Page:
Fair enough. From a distributor/marketer's point of view, a dishonest customer is perfectly capable of requesting a refund for films watched just by claiming he/she did not enjoy the content. Though this is true, there are a lot of honest chaps out there who would never think of doing such a thing. Let us focus on their point of view. These honest people end up spending their money on a certain number of products they do not enjoy, solely for the sake of honesty. So in the end, I guess what I am trying to say is that it is all a matter of each individual's Jimminy Cricket, from the producer and distributor down to the smallest member of the audience. 

Supporting or condemning piracy to the bone are both easy ways to avoid staring the issue in the eye. Reality is that modern piracy is complex and fairly new. To new situations, new solutions. The only thing that pushes a caterpillar to transform itself into a butterfly is the caterpillar itself. Transformation of the audience and production/selling companies seems to be the only way to go for a sustainable solution to a situation that urgently needs to be addressed.

Let us start with the transformation of the audience's mindset. It is certainly clear that a film buff should refrain from downloading or purchasing pirate films to save money. Doing this can rightly be considered theft, alike stealing a bright red apple from the supermarket for the sake of it and consuming it without guilt.

This said, in this day and age, the piracy picture has many more hues to it. There are several other reasons for which overseas India film lovers resort to purchasing or downloading pirate DVDs. We will try here to enumerate some of the most common ones.

* In a world concerned with profit, some people do not give thought to doing something creative with their lives and therefore are not duly acquainted with the value and effort behind creative work. This is something to be deplored and a transformation would probably be very healthy in that area. If each consumer knows what it is like to achieve a creative challenge, he/she will be more appreciative of what the great artists of this time are accomplishing. And will be more willing to pay to support that work.
* Pirate DVDs sometimes serve as a trial run for a film that the viewer is considering ultimately owning. Why should I pay for Akshay Kumar's 'Thank You' if I am disillusioned because the first half hour makes me cringe to the point of pressing "Stop" on the remote? There is not much the film industry or governments can do against the fact that customers now rule the kingdom of culture consumption and will not easily let go of the newly gained control over their own wallet. This said, if a pirate film watcher enjoys the film's preview it is only fair that he/she actually buys the official DVD as soon as possible.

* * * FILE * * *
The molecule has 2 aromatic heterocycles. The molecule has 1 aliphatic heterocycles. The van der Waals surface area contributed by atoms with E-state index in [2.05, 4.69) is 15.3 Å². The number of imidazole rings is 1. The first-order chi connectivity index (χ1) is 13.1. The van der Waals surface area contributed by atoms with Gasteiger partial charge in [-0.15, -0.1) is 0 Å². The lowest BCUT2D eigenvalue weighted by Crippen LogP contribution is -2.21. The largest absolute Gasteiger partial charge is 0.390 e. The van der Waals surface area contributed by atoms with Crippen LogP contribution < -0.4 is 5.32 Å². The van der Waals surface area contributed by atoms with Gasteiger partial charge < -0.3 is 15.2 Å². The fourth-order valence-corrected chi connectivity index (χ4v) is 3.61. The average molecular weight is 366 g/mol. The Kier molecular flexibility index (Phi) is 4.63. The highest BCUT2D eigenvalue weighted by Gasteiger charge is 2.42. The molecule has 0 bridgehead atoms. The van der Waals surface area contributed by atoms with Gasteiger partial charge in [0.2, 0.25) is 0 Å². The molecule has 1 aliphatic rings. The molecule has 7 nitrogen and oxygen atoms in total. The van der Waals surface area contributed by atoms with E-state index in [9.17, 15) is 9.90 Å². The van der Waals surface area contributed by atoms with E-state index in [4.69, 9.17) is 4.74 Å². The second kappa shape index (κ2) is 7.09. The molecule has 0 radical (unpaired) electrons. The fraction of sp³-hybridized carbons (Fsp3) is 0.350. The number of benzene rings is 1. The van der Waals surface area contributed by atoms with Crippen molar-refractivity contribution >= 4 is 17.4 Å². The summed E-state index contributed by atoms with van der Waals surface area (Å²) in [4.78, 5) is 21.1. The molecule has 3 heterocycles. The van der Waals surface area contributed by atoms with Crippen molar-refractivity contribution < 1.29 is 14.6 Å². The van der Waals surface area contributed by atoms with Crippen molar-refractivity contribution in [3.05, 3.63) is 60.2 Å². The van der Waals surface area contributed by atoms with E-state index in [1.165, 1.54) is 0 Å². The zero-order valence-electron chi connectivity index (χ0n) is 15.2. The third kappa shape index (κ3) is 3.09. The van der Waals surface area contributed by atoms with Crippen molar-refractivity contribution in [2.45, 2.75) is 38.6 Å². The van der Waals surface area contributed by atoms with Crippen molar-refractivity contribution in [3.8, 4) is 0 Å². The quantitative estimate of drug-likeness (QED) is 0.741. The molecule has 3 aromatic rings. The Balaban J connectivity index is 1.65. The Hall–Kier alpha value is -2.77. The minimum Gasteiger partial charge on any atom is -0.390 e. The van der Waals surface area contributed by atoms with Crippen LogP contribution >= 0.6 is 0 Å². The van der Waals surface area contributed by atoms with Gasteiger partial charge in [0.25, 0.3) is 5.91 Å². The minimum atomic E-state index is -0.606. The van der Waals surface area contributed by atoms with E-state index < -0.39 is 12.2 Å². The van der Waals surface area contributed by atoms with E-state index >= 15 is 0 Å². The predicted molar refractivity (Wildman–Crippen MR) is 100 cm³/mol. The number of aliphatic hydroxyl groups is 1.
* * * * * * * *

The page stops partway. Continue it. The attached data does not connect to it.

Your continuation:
* Purchasing a pirate copy sometimes beats waiting for a film to officially release overseas when everyone in India is already talking about it to shreds. This would be a bit like wanting to have the benefit of watching a sports match without knowing the final score beforehand. As an example, a recent urge to watch Onir's 'I Am'  without reading its reviews beforehand recently sent me on a 20 minute wild-goose hunt on the Internet. I started searching at the film's official website for a link to buy the DVD but it was nowhere to be found. I opened the usual suspects: Amazon (Europe), Netflix, etc. Nothing. Google. Finally I reached a link where I could legally purchase the DVD from a trusted website (alternate purchase link in the USA). Phew! If I had been an Internet user more pressed for time, I might have been sadly tempted to click on a more readily available link to download the film for free. I know that if I did, I would have still bought the DVD once it was more widely in stock (knowing I buy all of Onir's films anyway, and NO, I am not just saying that) but still...